Aimless Bullet is Yu Hyun-mok’s most exemplary work and a key piece of Korean realist cinema. The film captures the collective anxiety of post-war Korea through clerk Cheol-ho and his family. A commercial failure upon its initial release, it was soon banned by the military government, finally receiving its due recognition when presented at the San Francisco International Film Festival in 1963. Since then the film has gained legendary status in Korea as a classic awaiting rediscovery.
Cheol-ho and his family are trapped in the prison of a powerful, unyielding social structure. He is a tortured soul and often ends up wandering around the streets of Seoul late at night. We witness him singing the popular ballad Sa-ui Chanmi (Praise of Death) to himself and this epitomises the feeling of self-hatred and hopelessness that has been central to Korean society since the Japanese occupation instituted a culture of domination and exploitation. Aimless Bullet is not simply an anti-war film; rather it extends to the wider context of human existence in all its chaotic glory.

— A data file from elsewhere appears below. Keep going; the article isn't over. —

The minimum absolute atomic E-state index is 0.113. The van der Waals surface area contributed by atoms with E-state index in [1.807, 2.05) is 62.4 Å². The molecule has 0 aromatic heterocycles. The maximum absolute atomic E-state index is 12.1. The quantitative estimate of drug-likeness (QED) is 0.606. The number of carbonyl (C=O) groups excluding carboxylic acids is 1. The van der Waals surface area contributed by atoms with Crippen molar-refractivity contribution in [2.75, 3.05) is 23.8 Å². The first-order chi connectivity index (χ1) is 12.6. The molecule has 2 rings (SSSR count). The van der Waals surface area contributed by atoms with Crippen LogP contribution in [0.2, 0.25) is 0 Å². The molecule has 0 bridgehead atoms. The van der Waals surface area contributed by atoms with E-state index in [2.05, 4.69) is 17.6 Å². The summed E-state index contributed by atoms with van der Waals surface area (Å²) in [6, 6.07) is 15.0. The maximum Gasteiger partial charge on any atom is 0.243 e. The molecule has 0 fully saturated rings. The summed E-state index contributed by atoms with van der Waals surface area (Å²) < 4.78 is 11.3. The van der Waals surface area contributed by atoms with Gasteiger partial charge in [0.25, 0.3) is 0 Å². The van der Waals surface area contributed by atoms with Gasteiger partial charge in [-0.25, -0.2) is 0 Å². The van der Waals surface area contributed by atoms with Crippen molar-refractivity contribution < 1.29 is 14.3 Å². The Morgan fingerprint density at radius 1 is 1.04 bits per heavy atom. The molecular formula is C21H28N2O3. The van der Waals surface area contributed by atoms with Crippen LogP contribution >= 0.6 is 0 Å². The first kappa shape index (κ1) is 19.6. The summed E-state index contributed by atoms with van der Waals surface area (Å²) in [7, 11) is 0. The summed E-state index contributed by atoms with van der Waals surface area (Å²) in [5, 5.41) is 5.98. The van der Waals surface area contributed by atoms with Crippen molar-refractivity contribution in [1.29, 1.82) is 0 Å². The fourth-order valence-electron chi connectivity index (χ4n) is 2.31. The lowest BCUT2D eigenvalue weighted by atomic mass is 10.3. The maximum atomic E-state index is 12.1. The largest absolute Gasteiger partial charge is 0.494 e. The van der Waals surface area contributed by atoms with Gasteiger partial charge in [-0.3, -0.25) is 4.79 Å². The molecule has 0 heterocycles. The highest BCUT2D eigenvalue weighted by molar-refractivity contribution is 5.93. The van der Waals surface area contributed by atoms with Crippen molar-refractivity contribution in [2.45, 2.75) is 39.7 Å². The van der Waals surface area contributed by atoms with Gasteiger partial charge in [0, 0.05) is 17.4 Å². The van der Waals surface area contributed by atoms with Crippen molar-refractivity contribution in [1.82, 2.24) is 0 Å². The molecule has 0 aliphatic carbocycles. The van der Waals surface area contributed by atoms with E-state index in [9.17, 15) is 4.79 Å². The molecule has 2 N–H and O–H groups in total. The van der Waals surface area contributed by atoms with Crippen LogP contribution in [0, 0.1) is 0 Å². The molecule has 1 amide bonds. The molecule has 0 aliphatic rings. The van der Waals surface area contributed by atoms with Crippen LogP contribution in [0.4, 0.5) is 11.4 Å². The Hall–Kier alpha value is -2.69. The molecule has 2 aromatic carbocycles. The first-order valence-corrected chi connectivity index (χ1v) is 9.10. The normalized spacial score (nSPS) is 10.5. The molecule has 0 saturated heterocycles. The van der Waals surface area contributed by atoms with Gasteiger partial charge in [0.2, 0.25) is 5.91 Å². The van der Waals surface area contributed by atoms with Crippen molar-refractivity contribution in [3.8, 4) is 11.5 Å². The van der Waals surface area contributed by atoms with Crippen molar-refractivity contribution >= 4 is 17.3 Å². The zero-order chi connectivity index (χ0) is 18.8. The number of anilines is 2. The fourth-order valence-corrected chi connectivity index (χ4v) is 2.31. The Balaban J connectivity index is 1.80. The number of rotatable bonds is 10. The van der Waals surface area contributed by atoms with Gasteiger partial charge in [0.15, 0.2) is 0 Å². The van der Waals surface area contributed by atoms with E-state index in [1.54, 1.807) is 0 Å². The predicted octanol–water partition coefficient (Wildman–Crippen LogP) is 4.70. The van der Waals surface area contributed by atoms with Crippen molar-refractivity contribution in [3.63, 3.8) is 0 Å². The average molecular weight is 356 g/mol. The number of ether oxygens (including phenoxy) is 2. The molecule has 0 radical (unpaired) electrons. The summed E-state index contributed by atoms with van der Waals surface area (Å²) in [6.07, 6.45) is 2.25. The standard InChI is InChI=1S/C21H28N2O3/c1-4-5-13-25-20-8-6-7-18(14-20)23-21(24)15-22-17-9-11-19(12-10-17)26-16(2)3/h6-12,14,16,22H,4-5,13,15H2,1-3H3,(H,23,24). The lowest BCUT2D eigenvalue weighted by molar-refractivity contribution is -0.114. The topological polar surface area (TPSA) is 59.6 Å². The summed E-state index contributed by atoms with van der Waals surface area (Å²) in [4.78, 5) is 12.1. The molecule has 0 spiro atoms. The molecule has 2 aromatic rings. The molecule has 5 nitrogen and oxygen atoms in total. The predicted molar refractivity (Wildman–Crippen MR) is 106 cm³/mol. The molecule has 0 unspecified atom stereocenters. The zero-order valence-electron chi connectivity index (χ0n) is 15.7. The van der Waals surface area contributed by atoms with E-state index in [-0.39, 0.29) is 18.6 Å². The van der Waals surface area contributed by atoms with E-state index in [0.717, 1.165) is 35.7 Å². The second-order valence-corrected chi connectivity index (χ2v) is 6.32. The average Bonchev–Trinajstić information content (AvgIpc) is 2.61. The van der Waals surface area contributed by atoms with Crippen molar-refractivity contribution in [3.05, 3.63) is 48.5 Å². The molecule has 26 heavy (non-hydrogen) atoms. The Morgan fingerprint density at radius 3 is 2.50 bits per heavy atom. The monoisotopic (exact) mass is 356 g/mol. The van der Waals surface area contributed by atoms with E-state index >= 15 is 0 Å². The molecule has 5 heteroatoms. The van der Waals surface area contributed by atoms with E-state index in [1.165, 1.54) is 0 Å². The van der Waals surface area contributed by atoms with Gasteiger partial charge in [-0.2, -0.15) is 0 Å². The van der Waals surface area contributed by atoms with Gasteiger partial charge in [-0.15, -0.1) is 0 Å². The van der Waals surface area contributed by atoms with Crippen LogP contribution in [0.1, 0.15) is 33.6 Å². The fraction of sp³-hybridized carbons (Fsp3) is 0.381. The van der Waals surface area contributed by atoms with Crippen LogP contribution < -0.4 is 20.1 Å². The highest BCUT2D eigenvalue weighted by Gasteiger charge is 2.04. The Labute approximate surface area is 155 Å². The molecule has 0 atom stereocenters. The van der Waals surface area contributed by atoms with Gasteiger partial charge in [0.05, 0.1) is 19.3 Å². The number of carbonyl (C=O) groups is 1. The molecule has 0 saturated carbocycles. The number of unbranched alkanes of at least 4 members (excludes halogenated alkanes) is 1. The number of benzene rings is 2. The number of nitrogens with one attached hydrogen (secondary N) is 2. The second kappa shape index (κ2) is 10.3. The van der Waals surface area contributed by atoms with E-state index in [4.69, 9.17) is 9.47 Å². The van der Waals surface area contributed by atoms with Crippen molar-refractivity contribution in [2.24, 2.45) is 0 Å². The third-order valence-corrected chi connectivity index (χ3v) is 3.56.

Part of the London Korean Film Festival, taking place 1-14 November. http://koreanfilm.co.uk/